But into which food group do you think most of the food you can buy at the fair fits? That's right... the treats and goodies you'll find at the state fair or county fair are "discretionary calories" -- or what we think of as "extras." Those extra calories are typically limited to 100 to 300 calories per day for most of us (see the pyramid.gov site for details).
A few hundred calories aren't going to go far when you start looking at your food choices at the fair. But one way to enjoy extra goodies is to plan ahead and consume fewer calories a day or two before the festivities.
Then keep in mind that once you get to the fair, you will want to:
Another good option is to plan for more activity, such as walking a little extra to burn off the calories in those fair delicacies. Put on some comfortable shoes and consider wearing a pedometer if you really want to track your steps. (Tip: One mile equals about 2,000 steps.)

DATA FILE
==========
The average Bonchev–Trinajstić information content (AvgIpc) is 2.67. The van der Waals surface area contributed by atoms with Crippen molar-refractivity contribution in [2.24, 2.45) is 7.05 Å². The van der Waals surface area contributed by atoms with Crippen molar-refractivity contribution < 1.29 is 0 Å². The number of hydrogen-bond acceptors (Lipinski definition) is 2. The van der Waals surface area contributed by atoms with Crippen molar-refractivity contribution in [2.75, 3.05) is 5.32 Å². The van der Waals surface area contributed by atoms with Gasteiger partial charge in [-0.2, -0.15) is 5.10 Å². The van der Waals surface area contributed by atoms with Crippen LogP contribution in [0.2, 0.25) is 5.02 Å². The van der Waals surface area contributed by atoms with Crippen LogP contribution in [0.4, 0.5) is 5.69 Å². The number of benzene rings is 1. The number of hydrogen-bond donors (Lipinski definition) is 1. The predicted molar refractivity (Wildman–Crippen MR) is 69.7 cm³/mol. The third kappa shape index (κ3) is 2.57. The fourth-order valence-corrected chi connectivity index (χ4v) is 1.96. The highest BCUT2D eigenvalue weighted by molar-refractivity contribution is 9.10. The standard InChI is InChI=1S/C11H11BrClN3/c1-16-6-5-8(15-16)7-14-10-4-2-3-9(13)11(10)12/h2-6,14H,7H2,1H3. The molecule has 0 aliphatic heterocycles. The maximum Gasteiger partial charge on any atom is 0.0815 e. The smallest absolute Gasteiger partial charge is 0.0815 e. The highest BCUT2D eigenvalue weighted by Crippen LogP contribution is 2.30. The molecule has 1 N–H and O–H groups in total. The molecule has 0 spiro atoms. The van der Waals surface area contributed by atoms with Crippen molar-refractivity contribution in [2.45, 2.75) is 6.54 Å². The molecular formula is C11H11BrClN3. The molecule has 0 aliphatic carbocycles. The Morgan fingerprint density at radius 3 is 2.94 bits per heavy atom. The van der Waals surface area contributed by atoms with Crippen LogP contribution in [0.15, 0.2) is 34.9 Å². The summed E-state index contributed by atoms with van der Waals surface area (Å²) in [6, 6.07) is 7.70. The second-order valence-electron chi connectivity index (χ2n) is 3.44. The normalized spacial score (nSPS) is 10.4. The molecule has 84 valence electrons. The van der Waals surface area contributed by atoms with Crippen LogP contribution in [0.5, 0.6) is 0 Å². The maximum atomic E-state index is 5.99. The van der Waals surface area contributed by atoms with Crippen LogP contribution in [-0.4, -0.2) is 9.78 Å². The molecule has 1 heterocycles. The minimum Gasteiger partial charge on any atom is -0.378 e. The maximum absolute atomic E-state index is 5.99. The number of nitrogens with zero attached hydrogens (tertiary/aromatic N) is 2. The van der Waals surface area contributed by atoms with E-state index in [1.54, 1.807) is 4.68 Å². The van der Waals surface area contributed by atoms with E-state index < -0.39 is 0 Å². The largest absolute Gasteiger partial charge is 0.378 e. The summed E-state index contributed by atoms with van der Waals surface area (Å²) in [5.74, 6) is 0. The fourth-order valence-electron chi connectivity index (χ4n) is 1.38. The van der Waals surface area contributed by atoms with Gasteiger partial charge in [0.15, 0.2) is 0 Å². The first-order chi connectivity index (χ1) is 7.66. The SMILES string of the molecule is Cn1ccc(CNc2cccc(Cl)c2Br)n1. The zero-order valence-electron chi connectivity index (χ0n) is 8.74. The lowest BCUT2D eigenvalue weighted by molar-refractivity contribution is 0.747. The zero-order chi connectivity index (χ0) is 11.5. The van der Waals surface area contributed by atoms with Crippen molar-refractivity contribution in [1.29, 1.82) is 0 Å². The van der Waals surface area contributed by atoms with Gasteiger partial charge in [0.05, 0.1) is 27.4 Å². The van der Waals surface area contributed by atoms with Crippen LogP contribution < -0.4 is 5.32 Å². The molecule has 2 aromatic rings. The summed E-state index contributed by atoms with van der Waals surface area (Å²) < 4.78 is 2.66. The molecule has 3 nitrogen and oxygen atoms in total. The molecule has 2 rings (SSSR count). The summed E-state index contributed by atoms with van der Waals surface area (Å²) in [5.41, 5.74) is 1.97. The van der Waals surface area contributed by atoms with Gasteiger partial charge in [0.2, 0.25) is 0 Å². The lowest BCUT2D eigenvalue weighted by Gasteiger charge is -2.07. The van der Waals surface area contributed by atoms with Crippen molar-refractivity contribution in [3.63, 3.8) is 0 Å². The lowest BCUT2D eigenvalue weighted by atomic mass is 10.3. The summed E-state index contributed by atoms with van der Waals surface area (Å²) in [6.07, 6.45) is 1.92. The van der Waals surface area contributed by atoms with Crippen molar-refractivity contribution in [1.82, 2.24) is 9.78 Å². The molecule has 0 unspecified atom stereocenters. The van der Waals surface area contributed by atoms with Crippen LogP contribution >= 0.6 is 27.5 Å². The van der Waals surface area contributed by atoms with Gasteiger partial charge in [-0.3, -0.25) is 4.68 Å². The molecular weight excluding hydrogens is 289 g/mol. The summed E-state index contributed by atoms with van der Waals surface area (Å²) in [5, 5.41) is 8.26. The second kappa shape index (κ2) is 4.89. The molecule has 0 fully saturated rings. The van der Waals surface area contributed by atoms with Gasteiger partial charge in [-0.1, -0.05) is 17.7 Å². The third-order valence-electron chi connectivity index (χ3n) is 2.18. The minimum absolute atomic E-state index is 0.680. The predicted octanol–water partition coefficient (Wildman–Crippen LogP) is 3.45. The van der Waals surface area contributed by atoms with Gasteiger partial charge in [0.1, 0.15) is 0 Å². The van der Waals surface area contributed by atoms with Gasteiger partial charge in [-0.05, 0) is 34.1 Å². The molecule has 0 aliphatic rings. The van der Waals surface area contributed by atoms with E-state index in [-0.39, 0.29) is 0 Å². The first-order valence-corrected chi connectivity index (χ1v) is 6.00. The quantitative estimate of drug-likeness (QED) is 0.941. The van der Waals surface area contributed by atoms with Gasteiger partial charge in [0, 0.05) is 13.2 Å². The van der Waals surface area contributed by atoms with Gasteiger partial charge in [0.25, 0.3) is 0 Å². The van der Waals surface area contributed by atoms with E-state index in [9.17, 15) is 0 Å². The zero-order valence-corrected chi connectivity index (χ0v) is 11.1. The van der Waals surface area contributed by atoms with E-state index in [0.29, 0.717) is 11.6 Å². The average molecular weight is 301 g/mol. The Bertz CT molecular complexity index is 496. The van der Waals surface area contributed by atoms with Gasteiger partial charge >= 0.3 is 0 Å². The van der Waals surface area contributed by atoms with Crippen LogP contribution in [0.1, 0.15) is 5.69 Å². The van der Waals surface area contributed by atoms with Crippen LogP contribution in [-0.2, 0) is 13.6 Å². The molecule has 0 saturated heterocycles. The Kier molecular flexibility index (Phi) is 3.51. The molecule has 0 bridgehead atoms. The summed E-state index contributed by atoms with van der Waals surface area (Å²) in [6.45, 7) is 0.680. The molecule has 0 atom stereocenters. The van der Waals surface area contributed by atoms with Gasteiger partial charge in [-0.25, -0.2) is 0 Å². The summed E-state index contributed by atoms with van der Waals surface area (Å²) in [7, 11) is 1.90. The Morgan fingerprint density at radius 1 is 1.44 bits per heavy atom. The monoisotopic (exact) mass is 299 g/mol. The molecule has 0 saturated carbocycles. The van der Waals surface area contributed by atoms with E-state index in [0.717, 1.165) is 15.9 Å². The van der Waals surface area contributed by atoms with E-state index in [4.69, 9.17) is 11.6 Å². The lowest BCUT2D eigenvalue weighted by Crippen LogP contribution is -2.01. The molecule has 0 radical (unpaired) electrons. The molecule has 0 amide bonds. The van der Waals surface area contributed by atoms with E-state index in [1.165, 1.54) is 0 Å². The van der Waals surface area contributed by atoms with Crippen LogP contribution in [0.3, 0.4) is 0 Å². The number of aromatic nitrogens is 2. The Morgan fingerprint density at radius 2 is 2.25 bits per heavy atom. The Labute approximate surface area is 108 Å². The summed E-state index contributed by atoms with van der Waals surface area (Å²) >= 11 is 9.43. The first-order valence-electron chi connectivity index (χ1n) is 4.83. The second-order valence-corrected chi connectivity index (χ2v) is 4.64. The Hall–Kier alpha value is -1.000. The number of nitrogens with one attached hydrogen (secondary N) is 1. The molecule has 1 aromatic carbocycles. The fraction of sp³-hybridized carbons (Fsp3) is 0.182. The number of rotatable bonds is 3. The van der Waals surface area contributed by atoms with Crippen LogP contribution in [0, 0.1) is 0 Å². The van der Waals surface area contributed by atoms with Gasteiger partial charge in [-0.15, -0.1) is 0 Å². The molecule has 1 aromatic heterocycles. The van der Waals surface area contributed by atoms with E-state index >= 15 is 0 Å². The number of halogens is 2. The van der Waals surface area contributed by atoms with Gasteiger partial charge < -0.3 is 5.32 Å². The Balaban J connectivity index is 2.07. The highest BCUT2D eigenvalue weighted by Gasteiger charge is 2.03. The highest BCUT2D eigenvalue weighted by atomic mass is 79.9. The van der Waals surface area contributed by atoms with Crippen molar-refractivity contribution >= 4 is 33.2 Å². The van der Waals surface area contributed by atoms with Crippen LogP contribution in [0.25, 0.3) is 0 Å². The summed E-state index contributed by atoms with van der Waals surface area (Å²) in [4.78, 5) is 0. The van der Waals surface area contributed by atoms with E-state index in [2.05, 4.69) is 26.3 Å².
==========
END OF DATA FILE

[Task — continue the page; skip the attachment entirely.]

On average, a 120-pound person burns about 80 calories an hour walking at 2 miles per hour; a 180-pound person burns around 120 calories an hour. The number of calories you burn walking depends on your own body weight and the distance you walk. Heavier weight people will burn more calories per mile and you'll burn more calories the further you walk. If you can walk a mile in 15 minutes, you'll likely burn about 100 calories... though while at the fair you're unlikely to be walking at that pace.
Here's a list of how the calories in typical fair foods translate into the number of miles you would need to walk to burn off those calories.
Even with the best intentions, some of you may feel that you've overindulged by the time you're leaving the fair. If you're looking for a back-up plan, consider that tomorrow is another day. Get yourself back on track with your food choices and get going on your exercise.
A transgression here or there for a special occasion will not undo an otherwise healthy lifestyle. Remember, it's all about the choices that you make on an everyday basis that really matter the most.
This article is by Shirley Perryman, MS, RD, Department of Food Science and Human Nutrition, Colorado State University, Cooperative Extension Specialist
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